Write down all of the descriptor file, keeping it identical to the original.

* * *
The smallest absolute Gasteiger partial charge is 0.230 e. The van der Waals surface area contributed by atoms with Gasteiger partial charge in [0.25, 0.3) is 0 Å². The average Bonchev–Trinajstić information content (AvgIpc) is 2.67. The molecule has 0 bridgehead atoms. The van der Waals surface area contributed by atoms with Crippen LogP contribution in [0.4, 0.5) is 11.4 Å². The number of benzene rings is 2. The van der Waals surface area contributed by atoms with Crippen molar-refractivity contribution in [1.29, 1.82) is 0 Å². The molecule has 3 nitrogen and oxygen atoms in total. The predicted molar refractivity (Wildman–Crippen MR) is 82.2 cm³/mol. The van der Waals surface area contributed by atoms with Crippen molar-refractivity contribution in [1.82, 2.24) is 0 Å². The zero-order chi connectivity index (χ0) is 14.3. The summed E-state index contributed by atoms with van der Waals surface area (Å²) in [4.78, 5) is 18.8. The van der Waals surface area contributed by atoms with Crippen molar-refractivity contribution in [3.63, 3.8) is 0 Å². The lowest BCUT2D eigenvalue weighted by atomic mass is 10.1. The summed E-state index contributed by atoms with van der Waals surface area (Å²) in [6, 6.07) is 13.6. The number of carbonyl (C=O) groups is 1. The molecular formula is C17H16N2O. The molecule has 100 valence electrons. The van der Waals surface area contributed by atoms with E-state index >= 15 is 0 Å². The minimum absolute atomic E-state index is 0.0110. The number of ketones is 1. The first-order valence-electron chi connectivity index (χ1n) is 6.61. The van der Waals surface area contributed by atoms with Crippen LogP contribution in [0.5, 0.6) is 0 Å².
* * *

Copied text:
The smallest absolute Gasteiger partial charge is 0.230 e. The van der Waals surface area contributed by atoms with Gasteiger partial charge in [0.25, 0.3) is 0 Å². The average Bonchev–Trinajstić information content (AvgIpc) is 2.67. The molecule has 0 bridgehead atoms. The van der Waals surface area contributed by atoms with Crippen LogP contribution in [0.4, 0.5) is 11.4 Å². The number of benzene rings is 2. The van der Waals surface area contributed by atoms with Crippen molar-refractivity contribution in [1.29, 1.82) is 0 Å². The molecule has 3 nitrogen and oxygen atoms in total. The predicted molar refractivity (Wildman–Crippen MR) is 82.2 cm³/mol. The van der Waals surface area contributed by atoms with Crippen molar-refractivity contribution in [1.82, 2.24) is 0 Å². The zero-order chi connectivity index (χ0) is 14.3. The summed E-state index contributed by atoms with van der Waals surface area (Å²) in [4.78, 5) is 18.8. The van der Waals surface area contributed by atoms with Crippen molar-refractivity contribution in [3.63, 3.8) is 0 Å². The lowest BCUT2D eigenvalue weighted by atomic mass is 10.1. The summed E-state index contributed by atoms with van der Waals surface area (Å²) in [6, 6.07) is 13.6. The number of carbonyl (C=O) groups is 1. The molecular formula is C17H16N2O. The molecule has 100 valence electrons. The van der Waals surface area contributed by atoms with E-state index >= 15 is 0 Å². The minimum absolute atomic E-state index is 0.0110. The number of ketones is 1. The first-order valence-electron chi connectivity index (χ1n) is 6.61. The van der Waals surface area contributed by atoms with Crippen LogP contribution in [0.5, 0.6) is 0 Å².